sOn Korean portal sites, Daum, Naver, Yoko Kawashima Watkins’s book “So Far from the Bamboo Grove, 요코이야기” became one of the most search term these days. The book narrates story based on the author’s life, focuses on the harrowing experiences of an 11-year-old Japanese girl and her family at the end of Japanese-occupied colonial Korea era. It describes Korean as abusing and sexually assaulting virtuous Japanese. The book is being used in English literature class in one of U.S. middle schools and is drawing concerns from Koreans and Korean-Americans. The Marmot’s Hole already posted up collective stories about it.
I have not read the book so I do not know how the book really describes Korean and how much it is biased historical backgrounds. Without a doubt, there were evil Koreans as book describes right after total surrender by Imperial Japan and for the handover period of sovereignty. But it is for sure that the book would create a wrong perception on Korean or Korean history to those teen students without prior knowledge about social and historical background of the region. On the other hand, it is just an overreaction to launch “active government-level action” as a the consul general in Boston addressed. It’s totally up to those parents of Dover-Sherborn Regional School what they teaching their kids.
However, According to English Dong A Ilbo, the Dover-Sherborn Regional School Committee in Boston voted unanimously to overturn the decision to ban the book in question from classes. The Dover-Sherborn middle school cited that not allowing the book could be considered as censorship and they received positive response from students who had read the book. In response, the Korean parents said, “The decision was changed by opposition from English teachers and parents of other ethnic groups.” They are preparing to file a federal lawsuit to settle this matter.
It is also interesting that Korean edition was published under the title of “Yoko’s Story” in 2005 by Munhakdongne Publishing Co Ltd. Korean edition of the book was published, by Mun Hak Dong Ne, two years ago. The book has been published neither in China nor in Japan. Munhakdongne claimed when it published the book, “The book couldn’t be published in China due to strong anti-Japanese sentiment and in Japan because it contains critical remarks the author’s mother made about the Japanese government’s provocation of the war.” And there were positive book reviews made by main media, namely ChoChoongDong (Chosun Ilbo, ChoonAng Ilbo, and Dong-A Ilb). Obviously, most of upset comments by Korean netizen on portal site’s threads made directly towards these media.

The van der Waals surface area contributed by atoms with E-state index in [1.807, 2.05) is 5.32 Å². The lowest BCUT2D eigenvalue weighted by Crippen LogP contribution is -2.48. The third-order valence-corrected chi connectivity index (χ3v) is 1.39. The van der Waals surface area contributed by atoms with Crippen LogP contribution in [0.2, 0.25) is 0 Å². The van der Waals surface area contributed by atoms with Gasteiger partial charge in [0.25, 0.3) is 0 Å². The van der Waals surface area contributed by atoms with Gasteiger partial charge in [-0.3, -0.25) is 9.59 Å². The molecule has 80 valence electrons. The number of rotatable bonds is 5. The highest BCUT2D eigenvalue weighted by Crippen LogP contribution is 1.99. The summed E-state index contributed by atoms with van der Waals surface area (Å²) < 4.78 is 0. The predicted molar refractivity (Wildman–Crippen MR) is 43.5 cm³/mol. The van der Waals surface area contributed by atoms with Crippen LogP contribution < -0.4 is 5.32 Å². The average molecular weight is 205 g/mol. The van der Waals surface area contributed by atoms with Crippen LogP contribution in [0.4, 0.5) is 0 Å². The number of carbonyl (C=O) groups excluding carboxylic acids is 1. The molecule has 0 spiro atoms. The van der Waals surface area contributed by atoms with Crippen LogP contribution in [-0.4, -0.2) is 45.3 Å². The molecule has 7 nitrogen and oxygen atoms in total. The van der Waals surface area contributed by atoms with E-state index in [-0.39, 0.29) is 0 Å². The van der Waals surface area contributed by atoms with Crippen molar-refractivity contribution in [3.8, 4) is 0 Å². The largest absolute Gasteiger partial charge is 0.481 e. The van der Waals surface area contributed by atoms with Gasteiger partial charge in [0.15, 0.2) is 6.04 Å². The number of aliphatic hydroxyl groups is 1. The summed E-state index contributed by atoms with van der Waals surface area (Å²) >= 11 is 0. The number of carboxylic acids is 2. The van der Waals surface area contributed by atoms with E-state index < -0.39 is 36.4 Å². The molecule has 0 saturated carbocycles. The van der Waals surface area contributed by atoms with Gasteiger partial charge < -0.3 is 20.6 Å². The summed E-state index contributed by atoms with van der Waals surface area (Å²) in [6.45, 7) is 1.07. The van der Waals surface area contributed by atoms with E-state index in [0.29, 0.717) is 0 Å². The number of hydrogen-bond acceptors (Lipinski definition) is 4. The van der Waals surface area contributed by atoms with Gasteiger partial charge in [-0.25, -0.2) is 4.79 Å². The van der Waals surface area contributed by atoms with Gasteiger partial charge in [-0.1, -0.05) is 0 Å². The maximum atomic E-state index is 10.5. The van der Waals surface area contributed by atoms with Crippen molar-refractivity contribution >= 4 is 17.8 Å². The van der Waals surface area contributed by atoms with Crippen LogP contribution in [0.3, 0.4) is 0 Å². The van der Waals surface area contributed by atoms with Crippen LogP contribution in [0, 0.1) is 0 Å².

Korean and Japanese are all victims of imperialism, colonialism of modern history. History could be writing on favor of country’s view point but just because they all have skeletons in their closets does not mean one can distort history.
History is undeniable and unchangeable.
And My exact sentiments to Professor Carter Eckert’s Opinion on the Boston Globe.
……But context and balance are important. While Yoko’s story is compelling as a narrative of survival, it achieves its powerful effect in part by eliding the historical context in which Yoko and her family had been living Korea. That context, simply put, was a 40-year record of harsh colonial rule in Korea, which reached its apogee during the war years of 1937-45, when Yoko was growing up. While some Koreans fared better than others, many were conscripted for forced labor and sexual slavery to serve the Japanese imperial war machine, while the colonial authorities simultaneously promoted a program of intensive, coercive cultural assimilation that sought to erase a separate Korean identity on the peninsula.….But Watkins’s book may not serve that purpose well, especially if it is taught simply as a heroic personal narrative of survival, without adequate provision of historical context. ….
<UPDATE> Author, Yoko Kawashima Watkins, defends memoir on Korea, apologizes for furor.
“…Yoko has become a symbol for the problems between Japan and Korea,” said John D’Auria, principal at Wellesley Middle School, where Watkins’s book has been taught for 13 years.Her award-winning memoir, taught in many middle schools in Greater Boston and around the United States, is about her family’s harrowing escape from Korea in 1945, when Japanese families like hers were ousted after 35 years of occupation. But Korean-Americans and at least three South Korean consulates in the United States contend that her book, told through the eyes of an 11-year-old, distorts history.
“I am extremely sorry for causing the commotion over ‘So Far from the Bamboo Grove,’ “ she said. Watkins, who describes herself as a peace activist, told the audience that she is willing to call her publisher to see whether a new foreword with more history can be written for the next edition
Agnes Ahn of Dover , one of the Korean-American parents who sought to have the book removed from sixth- grade classrooms, referred to D’Auria’s remarks as propaganda. While Yoko and her family struggled for a short time, said Ahn, Koreans suffered for 35 years under Japanese occupation.“How can you say her story is more important,” she asked. A chorus of teachers answered, “We’re not.”